The next day, I set off for the inauguration of Mekomon, an open-air events space set in a gutted apartment building on Rothschild Boulevard, an area flush with modernist buildings in the midst of gentrification. After the official proceedings, I took a walk down the leafy avenue with Eyal de Leeuw, former Israeli cultural attaché to the Netherlands; he told me he had just returned to Israel to find the country full of excitement after the difficult period during the 2006 war with Lebanon: “There is an electricity in the air now.” He explained that the only thing to do after a bomb goes off is to clean up—and party: “They call Tel Aviv the bubble between Gaza and Jerusalem. But it is a small country, so everything that happens affects everyone.”
A whirlwind tour of Jerusalem’s Old City followed: We visited the Wailing Wall, the Church of the Holy Sepulchre, and the Shrine of the Book (which hosts the Dead Sea Scrolls, contained in a spaceshiplike capsule that can descend into a vault in the event of an attack). At noon, we were bombarded by a cacophony of church bells and calls to prayer emanating from the loudspeakers of the muezzin. Finally, at the Israel Museum, we took refuge in the nondenominational spiritual respite of James Turrell’s sky room.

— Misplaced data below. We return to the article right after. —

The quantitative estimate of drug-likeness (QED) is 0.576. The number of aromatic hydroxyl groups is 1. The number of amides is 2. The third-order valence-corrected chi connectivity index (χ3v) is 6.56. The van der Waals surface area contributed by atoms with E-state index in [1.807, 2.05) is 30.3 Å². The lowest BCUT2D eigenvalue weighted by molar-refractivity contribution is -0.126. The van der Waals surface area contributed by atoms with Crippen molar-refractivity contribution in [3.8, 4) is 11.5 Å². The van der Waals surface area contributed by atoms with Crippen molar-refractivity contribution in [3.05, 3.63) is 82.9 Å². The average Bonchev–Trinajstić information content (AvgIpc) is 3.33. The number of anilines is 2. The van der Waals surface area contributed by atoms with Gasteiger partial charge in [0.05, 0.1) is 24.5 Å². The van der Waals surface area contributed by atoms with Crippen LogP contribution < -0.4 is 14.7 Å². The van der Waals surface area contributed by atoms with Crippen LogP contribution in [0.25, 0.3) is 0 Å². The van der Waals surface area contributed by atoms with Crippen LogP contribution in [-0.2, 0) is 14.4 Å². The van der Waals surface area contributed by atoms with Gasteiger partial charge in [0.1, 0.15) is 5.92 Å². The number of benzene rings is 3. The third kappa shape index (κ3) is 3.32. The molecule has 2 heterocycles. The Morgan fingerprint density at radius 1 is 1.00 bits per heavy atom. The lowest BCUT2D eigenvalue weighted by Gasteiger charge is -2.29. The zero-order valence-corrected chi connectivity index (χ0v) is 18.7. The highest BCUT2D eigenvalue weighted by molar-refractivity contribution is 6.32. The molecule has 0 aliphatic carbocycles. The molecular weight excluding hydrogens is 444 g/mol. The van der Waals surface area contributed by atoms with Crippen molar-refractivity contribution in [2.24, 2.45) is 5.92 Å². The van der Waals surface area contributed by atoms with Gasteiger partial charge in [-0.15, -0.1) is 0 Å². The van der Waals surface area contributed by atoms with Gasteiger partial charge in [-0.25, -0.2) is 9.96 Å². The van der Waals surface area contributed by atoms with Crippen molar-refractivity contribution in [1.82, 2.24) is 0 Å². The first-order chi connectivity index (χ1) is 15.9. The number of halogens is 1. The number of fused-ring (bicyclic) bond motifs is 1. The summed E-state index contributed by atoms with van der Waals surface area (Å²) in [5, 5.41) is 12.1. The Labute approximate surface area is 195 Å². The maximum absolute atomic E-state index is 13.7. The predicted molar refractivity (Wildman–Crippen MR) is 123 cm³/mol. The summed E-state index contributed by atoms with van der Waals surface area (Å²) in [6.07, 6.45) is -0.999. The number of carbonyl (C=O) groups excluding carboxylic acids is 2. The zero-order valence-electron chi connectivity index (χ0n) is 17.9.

That evening, the Jerusalem Foundation’s Art Focus opened “Can Art Do More?,” an exhibition on the periphery of the city at the Banit Center. A headache-inducing sound piece greeted us as we entered the enormous open space, but the rest of the exhibition was a wondrous display of nicely paced installations. Some of us were mesmerized by Nira Pereg’s video Sabbath, a simple statement on the irony of divisions in the service of religion featuring a repetitive slapstick rendition of Orthodox men and boys dragging barriers across streets to block off their neighborhood on the eve of Shabbat. The opposite side of the space featured another darkly humorous take on walls and divisions: Rona Yefman’s Pippi Longstocking, the Strongest Girl in the World, at Abu Dis, in which a dolled-up Pippi with red braids sticking straight out tries fruitlessly to move aside a panel of the wall with her bare hands, while sympathetic Palestinian passersby attempt either to help or to advise her. Another big hit was Joe Scanlan’s DIY Dead on Arrival (Ann Lee), a do-it-yourself casket and two flower stands assembled from IKEA components.